Frederik Pohl’s Gateway has the rare distinction of winning both the Hugo and Nebula awards, that is both the award given by critics and by readers (in addition to also winning the John W Campbell Award).
That popular and critical acclaim deservedly recognises the skill of a novel that weaves a story set in space with the exploration of the psychology of one of the main characters. Chapters alternate between sessions with a robotic psychiatrist and accounts of space exploration.
It is best to gloss over the question of why robots are not more widely used in the space exploration of the book (why send humans on risky voyages of discovery rather than, at least initially, machinery?) but that is the only real flaw in the book’s internal logic. It is a minor flaw set against the scope and possibility of the setting – a mystery departed alien life form has left behind numerous spaceships, programmed in ways that humans have not yet understood to take courses to unknown locations.
The result? Prospectors willing to risk their lives on the random lucky dip to find out where a course ends, whether it is in death, tedium or the pay day of finding new technologies to exploit. In some ways therefore Pohl’s novel is Western style gold-rushes transferred to space, with space filling a similar role to that of the desert in separating off the main characters from the rest of society.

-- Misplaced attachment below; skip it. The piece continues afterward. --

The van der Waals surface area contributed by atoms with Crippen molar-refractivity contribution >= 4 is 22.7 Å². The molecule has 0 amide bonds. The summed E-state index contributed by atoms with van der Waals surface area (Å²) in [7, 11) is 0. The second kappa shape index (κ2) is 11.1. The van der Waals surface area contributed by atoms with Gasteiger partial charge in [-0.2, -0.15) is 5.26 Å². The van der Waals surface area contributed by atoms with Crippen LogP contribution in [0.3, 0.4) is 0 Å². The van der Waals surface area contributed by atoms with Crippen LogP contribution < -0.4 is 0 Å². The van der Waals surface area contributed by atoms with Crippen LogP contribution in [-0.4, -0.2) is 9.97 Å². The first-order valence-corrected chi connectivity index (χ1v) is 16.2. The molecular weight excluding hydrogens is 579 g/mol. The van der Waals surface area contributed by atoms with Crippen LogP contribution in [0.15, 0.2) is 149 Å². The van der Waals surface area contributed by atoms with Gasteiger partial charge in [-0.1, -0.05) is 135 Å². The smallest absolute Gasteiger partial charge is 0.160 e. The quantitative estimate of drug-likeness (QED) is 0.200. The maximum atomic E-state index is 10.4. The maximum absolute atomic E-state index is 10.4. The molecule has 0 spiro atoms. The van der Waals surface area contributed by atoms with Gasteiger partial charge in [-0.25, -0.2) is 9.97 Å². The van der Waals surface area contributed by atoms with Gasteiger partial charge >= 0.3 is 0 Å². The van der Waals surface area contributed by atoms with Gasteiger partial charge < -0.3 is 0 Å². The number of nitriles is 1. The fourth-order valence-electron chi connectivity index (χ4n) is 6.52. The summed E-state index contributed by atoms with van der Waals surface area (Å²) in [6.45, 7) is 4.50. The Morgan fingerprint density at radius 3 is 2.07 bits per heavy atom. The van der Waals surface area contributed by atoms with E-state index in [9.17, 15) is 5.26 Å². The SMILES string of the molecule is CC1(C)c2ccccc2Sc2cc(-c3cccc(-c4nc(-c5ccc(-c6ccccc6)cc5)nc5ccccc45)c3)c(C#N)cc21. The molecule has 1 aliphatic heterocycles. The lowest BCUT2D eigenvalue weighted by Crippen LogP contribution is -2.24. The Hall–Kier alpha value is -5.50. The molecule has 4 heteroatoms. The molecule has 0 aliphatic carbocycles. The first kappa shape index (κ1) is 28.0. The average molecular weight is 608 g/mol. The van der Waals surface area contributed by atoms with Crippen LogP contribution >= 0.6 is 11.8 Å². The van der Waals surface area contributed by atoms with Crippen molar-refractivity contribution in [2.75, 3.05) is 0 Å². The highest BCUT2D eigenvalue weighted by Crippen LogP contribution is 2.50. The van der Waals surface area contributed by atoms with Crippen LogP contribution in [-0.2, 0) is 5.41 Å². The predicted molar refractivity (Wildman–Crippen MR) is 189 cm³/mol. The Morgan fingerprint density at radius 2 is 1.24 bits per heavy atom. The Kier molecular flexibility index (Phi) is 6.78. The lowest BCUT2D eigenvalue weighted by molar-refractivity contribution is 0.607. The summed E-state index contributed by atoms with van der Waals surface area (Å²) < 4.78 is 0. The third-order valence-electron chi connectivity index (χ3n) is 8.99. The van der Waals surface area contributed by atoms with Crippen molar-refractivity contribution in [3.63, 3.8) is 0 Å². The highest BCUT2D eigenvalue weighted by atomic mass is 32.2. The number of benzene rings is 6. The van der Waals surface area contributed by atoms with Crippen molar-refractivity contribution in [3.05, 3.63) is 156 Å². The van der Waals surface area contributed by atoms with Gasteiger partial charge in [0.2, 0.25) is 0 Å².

Though the book’s future has a multinational feel, with nationals of several countries featuring, in one respect it is very rooted in the concerns of twentieth century American life: worries over how to afford health insurance are as prevalent in the book at they were in American society at the time Frederik Pohl wrote Gateway.
The book had a number of sequels, though Gateway is by far the most famous and is the one that often features in “best of” lists.
One tip – although audio versions of this book are called unabridged, in my experience they exclude the side-bars which form a significant part of the text. The book works without them, just not as well.